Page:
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Ideas of Werner Heisenberg, by Text

[German, 1901 - 1976, The great physicist, joint developer of quantum mechanics in 1926.]

1937 Ancient Thought in Modern Physics
p.119 p.111 You can only explain the qualities of large objects using entities which lack those qualities
1958 Physics and Philosophy
02 p.21 An atom's stability after collisions needs explaining (which Newton's mechanics can't do)
02 p.23 Radiation interference needs waves, but radiation photoelectric effects needs particles
02 p.29 A 'probability wave' is a quantitative version of Aristotle's potential, a mid-way type of reality
02 p.30 If it can't be expressed mathematically, it can't occur in nature?
03 p.37 Position is complementary to velocity or momentum, so the whole system is indeterminate
03 p.43 Quantum theory does not introduce minds into atomic events
04 p.51 Energy is an unchanging substance, having many forms, and causing all change
04 p.51 Energy is that which moves, and is the substance from which everything is made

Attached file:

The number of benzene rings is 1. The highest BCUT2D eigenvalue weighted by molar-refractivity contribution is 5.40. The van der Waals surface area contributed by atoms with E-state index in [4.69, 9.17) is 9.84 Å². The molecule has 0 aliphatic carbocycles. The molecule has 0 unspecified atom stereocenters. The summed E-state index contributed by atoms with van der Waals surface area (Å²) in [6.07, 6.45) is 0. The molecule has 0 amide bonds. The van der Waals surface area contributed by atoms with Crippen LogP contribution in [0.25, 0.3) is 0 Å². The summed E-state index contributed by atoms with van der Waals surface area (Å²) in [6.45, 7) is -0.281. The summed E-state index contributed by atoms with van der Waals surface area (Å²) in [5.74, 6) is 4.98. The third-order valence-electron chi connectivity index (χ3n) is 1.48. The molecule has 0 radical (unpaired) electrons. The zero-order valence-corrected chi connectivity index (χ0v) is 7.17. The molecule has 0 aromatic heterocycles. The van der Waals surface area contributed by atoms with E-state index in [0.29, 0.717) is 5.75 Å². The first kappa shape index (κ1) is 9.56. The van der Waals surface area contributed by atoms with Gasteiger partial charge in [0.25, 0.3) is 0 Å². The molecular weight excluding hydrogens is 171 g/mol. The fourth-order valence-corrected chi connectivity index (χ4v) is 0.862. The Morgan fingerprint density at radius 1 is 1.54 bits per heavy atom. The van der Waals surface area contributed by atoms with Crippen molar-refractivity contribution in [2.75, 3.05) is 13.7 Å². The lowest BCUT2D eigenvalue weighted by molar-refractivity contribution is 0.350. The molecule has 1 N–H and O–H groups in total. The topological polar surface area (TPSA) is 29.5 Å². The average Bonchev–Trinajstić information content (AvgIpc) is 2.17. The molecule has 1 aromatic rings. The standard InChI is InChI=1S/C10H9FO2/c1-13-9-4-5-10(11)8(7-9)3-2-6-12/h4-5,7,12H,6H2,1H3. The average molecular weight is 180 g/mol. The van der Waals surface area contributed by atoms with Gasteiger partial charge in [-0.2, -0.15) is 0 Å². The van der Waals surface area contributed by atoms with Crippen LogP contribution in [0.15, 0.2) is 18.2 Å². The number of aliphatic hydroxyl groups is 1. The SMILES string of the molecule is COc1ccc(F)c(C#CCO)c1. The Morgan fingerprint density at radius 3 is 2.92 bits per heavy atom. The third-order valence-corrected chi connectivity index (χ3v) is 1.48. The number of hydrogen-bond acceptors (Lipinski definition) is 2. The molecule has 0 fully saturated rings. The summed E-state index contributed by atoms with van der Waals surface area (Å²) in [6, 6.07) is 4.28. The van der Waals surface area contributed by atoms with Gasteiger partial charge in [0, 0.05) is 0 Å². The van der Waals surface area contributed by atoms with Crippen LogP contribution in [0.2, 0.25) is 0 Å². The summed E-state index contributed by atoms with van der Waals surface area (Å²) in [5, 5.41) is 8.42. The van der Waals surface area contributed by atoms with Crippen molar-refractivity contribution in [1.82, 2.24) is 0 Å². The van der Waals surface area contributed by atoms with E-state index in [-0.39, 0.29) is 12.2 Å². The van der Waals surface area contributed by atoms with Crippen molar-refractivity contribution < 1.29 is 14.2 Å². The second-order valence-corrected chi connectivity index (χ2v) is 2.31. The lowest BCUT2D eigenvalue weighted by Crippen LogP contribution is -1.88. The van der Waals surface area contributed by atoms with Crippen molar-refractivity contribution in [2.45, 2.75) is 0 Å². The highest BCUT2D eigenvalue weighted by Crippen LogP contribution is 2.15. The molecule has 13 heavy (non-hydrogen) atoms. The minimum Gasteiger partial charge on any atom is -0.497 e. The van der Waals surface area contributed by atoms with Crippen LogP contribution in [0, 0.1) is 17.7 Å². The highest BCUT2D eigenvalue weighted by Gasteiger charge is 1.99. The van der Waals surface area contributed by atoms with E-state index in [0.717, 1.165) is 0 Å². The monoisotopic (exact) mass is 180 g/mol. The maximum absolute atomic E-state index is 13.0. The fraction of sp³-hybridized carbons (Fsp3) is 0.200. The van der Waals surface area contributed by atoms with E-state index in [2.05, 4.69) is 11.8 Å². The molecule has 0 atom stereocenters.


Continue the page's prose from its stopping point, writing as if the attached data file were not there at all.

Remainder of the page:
04 p.54 So-called 'empty' space is the carrier of geometry and kinematics
04 p.57 Basic particles have a mathematical form, which is more important than their substance
05 p.70 Quantum theory shows that exact science does not need dogmatic realism
06 p.83 Maxwell introduced real fields, which transferred forces from point to point
06 p.86 Seven theories in science: mechanics, heat, electricity, quantum, particles, relativity, life
06 p.95 We give a mathematical account of a system of natural connections in order to clarify them
07 p.99 It was formerly assumed that electromagnetic waves could not be a reality in themselves
07 p.103 In relativity the length of the 'present moment' is relative to distance from the observer
07 p.107 We can retain the idea of 'substance', as indestructible mass or energy